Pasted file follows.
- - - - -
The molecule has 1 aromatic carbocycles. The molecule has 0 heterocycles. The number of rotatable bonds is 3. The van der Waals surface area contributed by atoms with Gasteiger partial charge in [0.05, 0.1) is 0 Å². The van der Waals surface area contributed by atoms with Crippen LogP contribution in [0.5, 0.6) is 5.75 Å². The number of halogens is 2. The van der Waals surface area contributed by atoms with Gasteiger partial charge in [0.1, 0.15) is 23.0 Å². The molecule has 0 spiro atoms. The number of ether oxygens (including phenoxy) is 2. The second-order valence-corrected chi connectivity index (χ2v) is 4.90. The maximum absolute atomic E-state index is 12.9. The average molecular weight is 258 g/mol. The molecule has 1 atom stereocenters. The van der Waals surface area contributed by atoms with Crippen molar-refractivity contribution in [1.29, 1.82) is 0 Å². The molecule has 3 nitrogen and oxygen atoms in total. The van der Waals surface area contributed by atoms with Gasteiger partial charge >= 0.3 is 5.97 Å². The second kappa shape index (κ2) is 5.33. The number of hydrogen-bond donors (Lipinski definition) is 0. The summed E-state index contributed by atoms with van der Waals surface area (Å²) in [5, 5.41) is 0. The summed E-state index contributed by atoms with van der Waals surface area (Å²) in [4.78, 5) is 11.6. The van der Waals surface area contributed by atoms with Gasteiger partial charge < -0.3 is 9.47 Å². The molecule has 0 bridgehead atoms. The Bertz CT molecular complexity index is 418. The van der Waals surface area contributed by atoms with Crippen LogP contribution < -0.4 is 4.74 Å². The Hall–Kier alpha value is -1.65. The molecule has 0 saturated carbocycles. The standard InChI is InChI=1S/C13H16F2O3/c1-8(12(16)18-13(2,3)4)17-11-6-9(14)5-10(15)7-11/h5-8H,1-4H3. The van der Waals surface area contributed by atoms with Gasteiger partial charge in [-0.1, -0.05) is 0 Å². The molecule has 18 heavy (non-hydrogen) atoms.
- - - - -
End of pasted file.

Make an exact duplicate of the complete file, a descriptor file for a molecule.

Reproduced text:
The molecule has 1 aromatic carbocycles. The molecule has 0 heterocycles. The number of rotatable bonds is 3. The van der Waals surface area contributed by atoms with Gasteiger partial charge in [0.05, 0.1) is 0 Å². The van der Waals surface area contributed by atoms with Crippen LogP contribution in [0.5, 0.6) is 5.75 Å². The number of halogens is 2. The van der Waals surface area contributed by atoms with Gasteiger partial charge in [0.1, 0.15) is 23.0 Å². The molecule has 0 spiro atoms. The number of ether oxygens (including phenoxy) is 2. The second-order valence-corrected chi connectivity index (χ2v) is 4.90. The maximum absolute atomic E-state index is 12.9. The average molecular weight is 258 g/mol. The molecule has 1 atom stereocenters. The van der Waals surface area contributed by atoms with Crippen molar-refractivity contribution in [1.29, 1.82) is 0 Å². The molecule has 3 nitrogen and oxygen atoms in total. The van der Waals surface area contributed by atoms with Gasteiger partial charge >= 0.3 is 5.97 Å². The second kappa shape index (κ2) is 5.33. The number of hydrogen-bond donors (Lipinski definition) is 0. The summed E-state index contributed by atoms with van der Waals surface area (Å²) in [5, 5.41) is 0. The summed E-state index contributed by atoms with van der Waals surface area (Å²) in [4.78, 5) is 11.6. The van der Waals surface area contributed by atoms with Gasteiger partial charge < -0.3 is 9.47 Å². The molecule has 0 bridgehead atoms. The Bertz CT molecular complexity index is 418. The van der Waals surface area contributed by atoms with Crippen LogP contribution < -0.4 is 4.74 Å². The Hall–Kier alpha value is -1.65. The molecule has 0 saturated carbocycles. The standard InChI is InChI=1S/C13H16F2O3/c1-8(12(16)18-13(2,3)4)17-11-6-9(14)5-10(15)7-11/h5-8H,1-4H3. The van der Waals surface area contributed by atoms with Gasteiger partial charge in [-0.1, -0.05) is 0 Å². The molecule has 18 heavy (non-hydrogen) atoms.